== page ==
“Richard Stephens, president and owner of the college (Academy of Art College, San Francisco) asked me, ‘What school would you send your children to if they wanted to become traditional painters like yourself?’ This was an interesting question considering I was in my sixteenth year of teaching various painting and illustration classes at another college at the time. The program was not a traditional one and I honestly could not think of a single school that taught the art of still life, landscape and figure painting.”
Bill was born in Long Beach, CA, received a BFA in Illustration from Pasadena, and moved to New York City where he was selected to work with some of the top illustrators of the day and companies such as Oxford University Press, Chevrolet, and Cosmopolitan. Exposure to original works has always had great effect on the direction of Bill’s vision. Seeing Don Crowley’s work in Sedona in 1981 and later Monet’s paintings in Paris have served to open doors in Bill’s painting process bringing about a new color theory of broken secondary color that we see in Bill’s work today.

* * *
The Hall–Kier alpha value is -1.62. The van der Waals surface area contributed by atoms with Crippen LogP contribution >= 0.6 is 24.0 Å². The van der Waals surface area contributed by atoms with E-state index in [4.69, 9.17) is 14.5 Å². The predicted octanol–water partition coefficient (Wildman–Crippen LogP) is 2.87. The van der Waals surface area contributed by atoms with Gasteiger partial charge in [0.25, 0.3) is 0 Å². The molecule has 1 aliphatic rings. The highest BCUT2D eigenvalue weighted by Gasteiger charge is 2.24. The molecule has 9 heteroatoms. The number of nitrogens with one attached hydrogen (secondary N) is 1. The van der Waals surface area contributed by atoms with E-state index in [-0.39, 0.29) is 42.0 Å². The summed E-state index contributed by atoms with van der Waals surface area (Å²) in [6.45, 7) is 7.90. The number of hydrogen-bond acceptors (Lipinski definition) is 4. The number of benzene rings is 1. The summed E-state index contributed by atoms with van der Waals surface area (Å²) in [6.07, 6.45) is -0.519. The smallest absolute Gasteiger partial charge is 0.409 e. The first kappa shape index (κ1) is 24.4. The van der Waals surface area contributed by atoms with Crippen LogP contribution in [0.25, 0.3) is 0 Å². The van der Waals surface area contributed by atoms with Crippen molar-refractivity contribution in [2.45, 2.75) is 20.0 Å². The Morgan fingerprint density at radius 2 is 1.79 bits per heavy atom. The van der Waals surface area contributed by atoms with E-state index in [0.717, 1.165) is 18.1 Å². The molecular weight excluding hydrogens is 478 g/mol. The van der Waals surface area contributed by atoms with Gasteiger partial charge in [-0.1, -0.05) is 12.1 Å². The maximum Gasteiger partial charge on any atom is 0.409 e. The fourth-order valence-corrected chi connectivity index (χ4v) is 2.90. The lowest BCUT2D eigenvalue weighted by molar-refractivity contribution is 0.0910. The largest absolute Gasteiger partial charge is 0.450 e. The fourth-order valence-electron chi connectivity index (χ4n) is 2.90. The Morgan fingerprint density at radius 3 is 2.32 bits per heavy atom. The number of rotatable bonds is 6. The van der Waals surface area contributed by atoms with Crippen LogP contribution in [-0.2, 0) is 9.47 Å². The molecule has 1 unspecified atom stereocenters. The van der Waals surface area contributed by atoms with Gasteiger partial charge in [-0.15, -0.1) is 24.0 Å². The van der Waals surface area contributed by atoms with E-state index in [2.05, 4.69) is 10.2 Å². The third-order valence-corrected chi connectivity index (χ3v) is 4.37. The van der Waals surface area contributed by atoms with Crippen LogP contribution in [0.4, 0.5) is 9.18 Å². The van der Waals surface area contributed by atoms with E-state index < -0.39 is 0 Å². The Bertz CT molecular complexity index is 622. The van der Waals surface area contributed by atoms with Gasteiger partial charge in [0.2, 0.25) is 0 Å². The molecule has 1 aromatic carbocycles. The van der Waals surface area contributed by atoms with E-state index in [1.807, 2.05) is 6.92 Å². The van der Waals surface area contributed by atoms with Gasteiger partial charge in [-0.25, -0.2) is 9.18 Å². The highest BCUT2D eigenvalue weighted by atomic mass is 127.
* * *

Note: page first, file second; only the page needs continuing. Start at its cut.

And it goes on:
Bill developed the Fine Art Department at the San Francisco Academy of Art College in 1989 in response to the dearth of traditional art instruction in the US. He staffed his fledgling department with active professional artists who were encouraged to teach part time, reserving time and energy for their main careers as painters. He began the Foundations Department in 1994 to prepare students in the basics of realism-based drawing, color, and composition under the tutelage of award-winning professionals, and has headed the Fine Art and Illustration Graduate programs since then.
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William also wrote “The Artist’s Complete Guide to Drawing the Head”. An innovative guide, Maughan demonstrates how to create a realistic human likeness by using the classic and highly accurate modeling technique of chiaroscuro (Italian for “light and dark”) developed by Leonardo da Vinci during the High Renaissance. Maughan first introduces readers to the basics of this centuries-old technique, showing how to analyze form, light, and shadow; use dark pencil, white pencil, and toned paper to create a full range of values; use the elements of design to enhance a likeness; and capture a sitter’s gestures and proportions.